Inspiration comes from many sources. For legendary drummer Al Foster, it stems from the two groups of people who are closest to him: the jazz giants he’s been honored to play with (and who, though he’d be the last to admit it, have been blessed to work with him); and, first and foremost, his family. On his latest album, Inspirations & Dedications, Foster pays back his loved ones and collaborators with a set of songs written or interpreted in their honor.
Due out June 28 via Smoke Sessions Records, Inspirations & Dedications is largely composed of Foster’s original tunes, which lovingly tip their hats to his wife, children, grandchildren, colleagues, and even himself. The album is bookended by a pair of classics by two of the jazz icons with whom the drummer has worked extensively: Herbie Hancock and Miles Davis. Each piece comes vividly to life through Foster’s stellar quintet: trumpeter Jeremy Pelt, saxophonist Dayna Stephens, pianist Adam Birnbaum, and longtime bassist (and dedicatee) Doug Weiss.
The pieces on Inspirations & Dedications aren’t portraits but gifts, beloved tunes titled as remembrances and appreciations. Foster has been acknowledging the people who’ve made an impact on his life for as long as he’s been writing music. The 1978 Japan-only release Mixed Roots features “Dr. Jekyll and Mr. Hyde,” an early tribute to Miles Davis. The album that Foster considers his true leader debut, 1996’s Brandyn, was named for his son; it includes “Bonnie Rose,” a tender love song to his wife, and a dedication to one of his primary compositional idols, “Monk Up and Down.”
“I’m getting up there in age,” says the 76-year old drummer, though he’s also quick to point out that he’s in good health. “My musical life has been unbelievable, and I love my family. I just wanted to leave them something to enjoy with my songs.”
Sadly, a primary inspiration for this album was the tragic loss of Al and Bonnie’s son Brandyn in 2017. In his honor, the title tune from Foster’s 1996 album is reprised here as an eloquent duet with Birnbaum, followed by the heartbreaking lament “Our Son.” The gentle lilt of “Jazzon” is dedicated to Brandyn’s son, whose own name is an acknowledgment of the music that is so dear to his grandfather’s heart. “Brandyn never told me that he named Jazzon for me,” Foster says. “But when he spelled the name, I realized. I thought it was a beautiful thing.”
Foster’s four daughters each receive their own dedication over the course of the album: “Simone’s Dance” and “Kierra” both took on their names after the pieces were composed, as Foster heard that they were graced by some of his strongest melodies. “Samba de Michelle” is a swaying, warm daddy-daughter dance, while “Song for Monique” was titled by request, after the composer’s youngest daughter became enamored with the as yet untitled tune. Given Foster’s ever-growing family, that well of inspiration won’t run dry anytime soon; songs for his granddaughter and great-granddaughter are currently in the works.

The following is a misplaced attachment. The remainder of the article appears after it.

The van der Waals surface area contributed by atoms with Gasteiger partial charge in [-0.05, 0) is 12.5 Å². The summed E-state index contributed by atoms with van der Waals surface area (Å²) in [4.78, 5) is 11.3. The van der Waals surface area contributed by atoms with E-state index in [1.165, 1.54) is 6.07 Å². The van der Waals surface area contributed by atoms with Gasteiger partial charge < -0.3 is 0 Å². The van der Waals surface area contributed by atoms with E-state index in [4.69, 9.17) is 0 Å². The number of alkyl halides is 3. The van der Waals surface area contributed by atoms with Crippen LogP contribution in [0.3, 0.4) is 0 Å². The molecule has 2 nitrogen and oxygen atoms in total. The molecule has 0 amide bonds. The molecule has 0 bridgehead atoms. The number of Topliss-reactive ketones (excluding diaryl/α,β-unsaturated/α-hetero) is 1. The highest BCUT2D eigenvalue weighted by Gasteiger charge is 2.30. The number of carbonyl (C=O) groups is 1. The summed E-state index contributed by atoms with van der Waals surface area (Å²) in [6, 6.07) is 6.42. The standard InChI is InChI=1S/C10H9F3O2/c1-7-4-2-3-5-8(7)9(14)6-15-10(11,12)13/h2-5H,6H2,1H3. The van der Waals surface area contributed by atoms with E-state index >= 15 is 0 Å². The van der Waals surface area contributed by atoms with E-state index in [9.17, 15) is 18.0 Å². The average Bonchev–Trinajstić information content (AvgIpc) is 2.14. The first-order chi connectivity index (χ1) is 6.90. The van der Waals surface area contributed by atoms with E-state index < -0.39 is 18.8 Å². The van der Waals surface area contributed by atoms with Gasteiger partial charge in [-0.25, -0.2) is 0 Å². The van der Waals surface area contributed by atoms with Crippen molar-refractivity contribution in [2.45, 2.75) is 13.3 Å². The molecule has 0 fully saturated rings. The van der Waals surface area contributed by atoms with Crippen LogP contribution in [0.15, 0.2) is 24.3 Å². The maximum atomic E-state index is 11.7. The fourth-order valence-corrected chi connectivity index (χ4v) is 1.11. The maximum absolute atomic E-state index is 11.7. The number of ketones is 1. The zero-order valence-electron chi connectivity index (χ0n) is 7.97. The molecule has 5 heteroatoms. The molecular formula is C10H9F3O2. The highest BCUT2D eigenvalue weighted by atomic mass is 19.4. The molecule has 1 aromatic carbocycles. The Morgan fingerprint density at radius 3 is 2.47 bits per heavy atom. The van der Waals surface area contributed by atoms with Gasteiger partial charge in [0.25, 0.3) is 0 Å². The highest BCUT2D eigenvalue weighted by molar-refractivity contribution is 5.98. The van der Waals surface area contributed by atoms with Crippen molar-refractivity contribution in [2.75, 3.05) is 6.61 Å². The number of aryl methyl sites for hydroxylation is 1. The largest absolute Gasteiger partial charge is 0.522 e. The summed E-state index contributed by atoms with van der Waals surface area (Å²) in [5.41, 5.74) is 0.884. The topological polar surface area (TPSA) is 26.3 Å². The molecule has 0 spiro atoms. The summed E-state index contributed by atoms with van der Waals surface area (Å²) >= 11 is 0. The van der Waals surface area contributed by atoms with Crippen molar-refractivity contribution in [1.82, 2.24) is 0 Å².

Birnbaum’s delicate intro leads into “Bonnie Rose,” which has been a constant in Foster’s repertoire since it was written, an adoring tribute to the couple’s 40 years together. Another side of the relationship emerges through the sultry, swooning “Ooh, What You Do To Me,” which always occasions a bit of winking innuendo from Foster to his audience. The couple is rounded out with the eponymous “Aloysius,” which stakes its claim to an older piece with a new name and a virtuosic solo intro by the drummer himself, who Birnbaum says is more than due his own dedication.
“Al is a man of great integrity,” the pianist says. He values family, morality and honesty above all else, and it's no coincidence he plays music in a truly open, honest way. Al puts his entire heart and soul into every note he plays.”
Foster expresses his appreciation to one of his closest collaborators with the loping “Douglas,” named after the bassist who’s been his rhythm section partner for more than 20 years. The other musical relationships acknowledged on the album go back even further. The set opens with “Cantaloupe Island,” perhaps the best-known composition by Herbie Hancock, with whom Foster started working in the late 80s. It closes with “Jean-Pierre” from 1982’s Grammy-winning “We Want Miles,” the original version of which also featured Foster’s rock-solid rhythms.
“Miles was probably the best friend I ever had in my whole life,” says Foster, who served two stints with the trumpet innovator and remained friends with Davis until his death. “He was really not like his image; he was so sweet and soft-spoken and so kind. He was a beautiful human being.”
The same could no doubt be said for Al Foster, who not only uses his songs to show his affection and gratitude to those closest to him, but is the first to deflect a compliment and marvel at his good fortune. “I’ve been really blessed,” he concludes. “It feels phenomenal that I got to play with Miles, Herbie, Sonny Rollins, Dexter Gordon, Stan Getz. As a kid you dream about playing with these people if you ever get good enough. For me it’s been a big dream come true.”
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